Gung Hey Fat Choi!

Happy Chinese New Year!


I started the new year off right- with a 20 minute meditation. My intention is to live today fully with happiness, kindness and gratitude. I hope to bring this with me for the year to come.

This is the year of the horse: the year I was born. I have a feeling this is going to be my year.

Happy New Year to everyone! May the horse be wonderful and prosperous for you. 🙂



12 Days of Yoga: Downward Facing Dog Pose

Downward Facing Dog: the most famous yoga pose, in my opinion! It is also one of the most important, but it doesn’t matter how flexible you are. One of the most common reasons people shy away from yoga is because of their inflexibility, but that’s the beauty of yoga- anyone can practice no matter their age, fitness level or flexibility and it will only increase both your flexibility and fitness level if you maintain a regular practice. If you practice at home, be sure to listen to your body (stretches should not cause pain, ever! As you practice, you will learn the differences in feeling between a deep stretch and pain), and if a move is too deep, go into it lighter or look up alternative poses.

And so that brings us to…

(Image Source: Yoga Journal)

Adho Mukha Svanasana (Downward Facing Dog Pose)

A general conditioning pose, this asana prepares you for standing poses, arm balances and full inversions; for example, DFD prepares you for more advanced poses like Adho Mukha Vrksasana (Downward Facing Tree Pose or Handstand) and other more basic poses like Uttanasana (Standing Forward Bend Pose).

To perform Downward Facing Dog Pose, begin a Sun Salutation as normal. After coming back to Plank Pose, come down to your knees or exhale directly back into DFD. Bend your knees, especially if it is your first DFD of the day, stretch your arms out in front of you and press your palms fully into the mat. Don’t lose your neck and keep your torso neutral. Bend one knee deeper and straighten your other leg. Tilt your hips towards the ceiling. If your knees don’t straighten, don’t worry about it! Keep alternating your legs (one bent, one straight and switch) and if you want to try an alternative to get your heels closer to the floor, roll up a blanket for under your heels and slowly straighten your legs, making sure to keep your hips tilted towards the ceiling.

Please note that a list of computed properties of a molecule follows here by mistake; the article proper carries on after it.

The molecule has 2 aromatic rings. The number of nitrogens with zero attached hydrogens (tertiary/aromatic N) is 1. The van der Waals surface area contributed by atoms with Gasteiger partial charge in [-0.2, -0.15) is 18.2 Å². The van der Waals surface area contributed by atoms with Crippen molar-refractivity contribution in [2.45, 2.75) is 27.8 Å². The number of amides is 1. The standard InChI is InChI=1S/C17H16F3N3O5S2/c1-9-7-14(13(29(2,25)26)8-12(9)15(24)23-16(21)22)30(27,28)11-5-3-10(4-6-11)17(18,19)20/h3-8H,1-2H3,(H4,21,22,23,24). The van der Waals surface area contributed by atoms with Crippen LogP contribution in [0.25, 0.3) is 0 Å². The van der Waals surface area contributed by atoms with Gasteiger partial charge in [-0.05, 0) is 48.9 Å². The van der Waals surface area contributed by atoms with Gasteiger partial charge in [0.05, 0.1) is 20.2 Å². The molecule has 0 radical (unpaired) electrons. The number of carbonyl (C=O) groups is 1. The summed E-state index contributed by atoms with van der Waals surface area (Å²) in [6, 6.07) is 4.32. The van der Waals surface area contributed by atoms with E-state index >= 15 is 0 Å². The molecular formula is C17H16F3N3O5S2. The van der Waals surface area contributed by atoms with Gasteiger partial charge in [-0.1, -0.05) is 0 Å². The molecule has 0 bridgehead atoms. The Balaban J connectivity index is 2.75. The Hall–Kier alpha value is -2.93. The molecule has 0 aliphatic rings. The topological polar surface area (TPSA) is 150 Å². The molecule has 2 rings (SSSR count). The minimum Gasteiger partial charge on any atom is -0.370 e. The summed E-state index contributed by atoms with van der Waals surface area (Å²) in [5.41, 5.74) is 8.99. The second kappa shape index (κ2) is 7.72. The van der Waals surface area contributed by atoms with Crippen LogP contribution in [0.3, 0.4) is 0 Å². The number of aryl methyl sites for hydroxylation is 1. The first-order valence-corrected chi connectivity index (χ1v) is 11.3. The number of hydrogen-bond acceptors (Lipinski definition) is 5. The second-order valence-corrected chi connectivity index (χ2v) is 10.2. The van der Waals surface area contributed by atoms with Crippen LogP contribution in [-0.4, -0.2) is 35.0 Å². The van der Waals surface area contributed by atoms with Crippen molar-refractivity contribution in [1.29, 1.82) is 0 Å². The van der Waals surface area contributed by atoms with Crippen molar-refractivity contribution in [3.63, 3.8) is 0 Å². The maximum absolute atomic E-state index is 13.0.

This pose has many health benefits: the obvious muscle strengthening, especially in the arms and chest; the inversion allows blood and lymph to flow in a different direction, stimulating the circulation; and emotional benefits from turning upside down and looking at things from a different perspective.

Good counterposes include Balasana (Child’s Pose) and Savasana (Corpse Pose).

Always mind your alignment, be present, breathe and namaste!

Stephens, M. “Yoga Sequencing”. North Atlantic Books; Berkeley, 2012.

“The Health Benefits of Adho Mukha Svanasana”. Retrieved from

12 Days of Yoga: Warrior I

In honor of Christmas and inspired by my recent resolutions to be more active with my yoga practice, this is the first of twelve post in the series: 12 Days of Yoga where I will break down a different pose, the benefits and more information that will hopefully be useful to you!

Without further ado,

Virabhadrasana I (Warrior I Pose)

(Image Source: Yoga Journal)

A move of moderate intensity, Warrior I is usually found in beginner-intermediate sequences, and is often very necessary in advanced courses in preparation for more strenuous poses, including Virabhadrasana III (Warrior III Pose).

To practice Warrior I, begin a Sun Salutation as normal. When you exhale your right foot back into Runner’s Stretch, gain your balance by flexing your muscles into the midline and inhale arms up overhead and lightly arch back, looking up to the sky. Hold for one breath and on the exhale, lower your hands slowly back to either side of your front foot. Continue your Sun Salutation and be sure to repeat on the opposite side to maintain balance.

Before practicing, be sure to warm up with other asanas to prepare your muscles, particularly your hips, abdominals, chest and shoulders for this specific pose. Good asanas to start with are Tadasana (Mountain Pose), Adho Mukha Svanasana (Downward Facing Dog Pose), Anjaneyasana (Low Lunge Pose), and Virasana (Hero Pose).

It is also important to perform counterposes throughout your sequence in order to undo any strain that may occur from certain poses. Good counterposes include Urdhva Mukha Svanasana (Upward Facing Dog Pose), Adho Mukha Svanasana (Downward Facing Dog Pose), Balasana (Child’s Pose), and Supta Baddha Konasana (Reclined Bound Angle Pose).

Some other important notes: maintain your alignment! This pose can definitely be dangerous if you are unaware of the proper alignment of your skeleton. In particular, pay attention to your knees and ankles- it does take muscular energy to keep your knee tracking over your ankle, in line with your foot. If your knee is farther forward, this can cause injury.

This pose has many benefits: strengthens your legs, ankles, feet and core; it also opens the hips, chest and abdominals.

Be present and aware of your body, have fun, and namaste!

Reference: Stephens, M. “Yoga Sequencing”. North Atlantic Books; Berkeley, 2012.

“The Health Benefits of Virabhadrasana I”. Retrieved from